Category Archives: In the News

Helping Those in Need this Easter: The Ottawa Mission Serves 4,653 Meals in our Community

Ottawa, ON – During the Ottawa Mission’s special Easter meal service, which was held on April 5 for shelter guests in our dining room and community members through our garage entrance, as well as the week prior through our Mobile Mission Meals food truck program, the shelter served 4,653 meals to those in need.

Shelter guests and community members enjoyed a full roast beef dinner on April 5, while Mobile Mission Meals clients took home a delicious turkey dinner. In addition to warm and nutritious food, the special holiday meal provides a sense of community to those who may find themselves alone.

In 2019 – 2020, the shelter served more than 520,000 meals. Due to the impact of Covid19, the Mission estimates that it will serve 700,000 – 800,000 meals in 2020 – 2021.

“Ottawa was already in a homelessness emergency and an opioid-use epidemic when Covid19 came upon us. Given the overwhelming impact on our collective mental health, finances, food insecurity, and risk of homelessness, we anticipate remaining the first place of refuge for even more vulnerable people after Covid19 has passed,” noted Ottawa Mission CEO Peter Tilley.

“Our dedicated volunteers and also our exceptional kitchen staff worked very hard to ensure that everyone had a delicious Easter. And special thanks to our donors and supporters who have been profoundly generous in their continuing support of the Mission in these continuing difficult times. A huge thank you to all,” Tilley concluded.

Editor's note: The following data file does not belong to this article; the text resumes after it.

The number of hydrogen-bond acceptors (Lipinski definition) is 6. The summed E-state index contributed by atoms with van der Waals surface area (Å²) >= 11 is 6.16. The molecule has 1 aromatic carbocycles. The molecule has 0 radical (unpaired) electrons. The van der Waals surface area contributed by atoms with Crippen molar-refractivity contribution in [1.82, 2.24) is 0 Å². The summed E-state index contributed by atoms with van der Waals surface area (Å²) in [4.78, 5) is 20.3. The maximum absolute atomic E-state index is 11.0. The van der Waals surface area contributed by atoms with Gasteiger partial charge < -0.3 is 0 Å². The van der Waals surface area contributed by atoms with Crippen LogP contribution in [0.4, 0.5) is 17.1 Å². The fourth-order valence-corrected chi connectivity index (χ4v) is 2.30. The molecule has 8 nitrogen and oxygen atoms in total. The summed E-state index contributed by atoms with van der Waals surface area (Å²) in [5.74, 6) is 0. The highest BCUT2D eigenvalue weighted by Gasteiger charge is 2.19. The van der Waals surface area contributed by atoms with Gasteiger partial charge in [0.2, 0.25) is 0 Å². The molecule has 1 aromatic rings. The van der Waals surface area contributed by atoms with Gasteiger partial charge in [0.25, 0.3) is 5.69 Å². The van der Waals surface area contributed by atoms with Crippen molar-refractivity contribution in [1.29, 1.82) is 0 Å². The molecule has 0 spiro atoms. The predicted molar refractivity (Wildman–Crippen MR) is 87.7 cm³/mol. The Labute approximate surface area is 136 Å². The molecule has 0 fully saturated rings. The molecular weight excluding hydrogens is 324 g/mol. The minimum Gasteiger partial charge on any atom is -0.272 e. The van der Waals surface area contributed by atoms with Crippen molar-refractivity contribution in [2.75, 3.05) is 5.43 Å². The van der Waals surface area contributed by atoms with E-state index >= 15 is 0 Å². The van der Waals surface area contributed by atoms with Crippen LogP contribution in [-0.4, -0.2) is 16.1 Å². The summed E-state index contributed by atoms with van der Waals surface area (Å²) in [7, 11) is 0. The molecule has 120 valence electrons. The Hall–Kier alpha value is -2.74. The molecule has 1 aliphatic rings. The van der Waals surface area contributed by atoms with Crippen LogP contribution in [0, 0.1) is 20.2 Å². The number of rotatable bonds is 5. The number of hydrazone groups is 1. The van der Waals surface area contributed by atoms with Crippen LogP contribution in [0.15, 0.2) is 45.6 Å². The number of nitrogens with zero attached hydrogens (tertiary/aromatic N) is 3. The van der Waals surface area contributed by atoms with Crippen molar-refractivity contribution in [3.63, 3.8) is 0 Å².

About The Ottawa Mission

Since 1906, The Ottawa Mission has been serving the homeless, the hungry and the lost by providing food, clothing, shelter and skills. In 2019-2020, The Ottawa Mission provided emergency shelter to an average of 197 men every night and served an average of 1,422 meals every day.  The Ottawa Mission also provides to men and women health services, mental health and addiction treatment programs, hospice care, dental services, housing services, educational support, job training, spiritual care, and clothing to thousands in need in our community. In September 2020, The Ottawa Mission marked the one millionth hour that the shelter has been in existence since its founding in 1906. In 2019, the Mission became a housing-focused shelter reflective of its commitment to a home for everyone as a human right with the launch of a new housing department.

 

FOR INFORMATION, PLEASE CONTACT:

Aileen Leo

Director of Communications

T 613.234.1144 x 305

C 613.712.3092

aleo@ottawamission.com

Helping Those in Need During COVID19: The Ottawa Mission Will Feed Even More People Who Are Hungry This Easter

Ottawa, ON – As Easter approaches, we want to assure our community that, in these continuing difficult times, The Ottawa Mission will be serving an in-house Easter meal to our residents, and also a special take-out Easter meal for community members.

The current pandemic has made food insecurity in Ottawa much worse, and the shelter expects to feed well over 4,000 people this Monday and during the week leading up to April 5 through our food truck program Mobile Mission Meals.

WHEN: Monday, April 5, from 11:00 am until 12:00 noon for the shelter residents, and also a special take-out meal for community members from 11:00pm until 3:00pm.

WHO:  The following individuals will be available for media interviews on behalf of the Ottawa Mission:

  • Chief Executive Officer Peter Tilley
  • Director of Food Services Chef Ric Allen-Watson

WHERE: Media are requested to gather at the entrance to the shelter at the corner of Waller and Besserer Streets just before the beginning of the community take-out meal service at 10:45 am for media availability with Mr. Tilley and Chef Ric.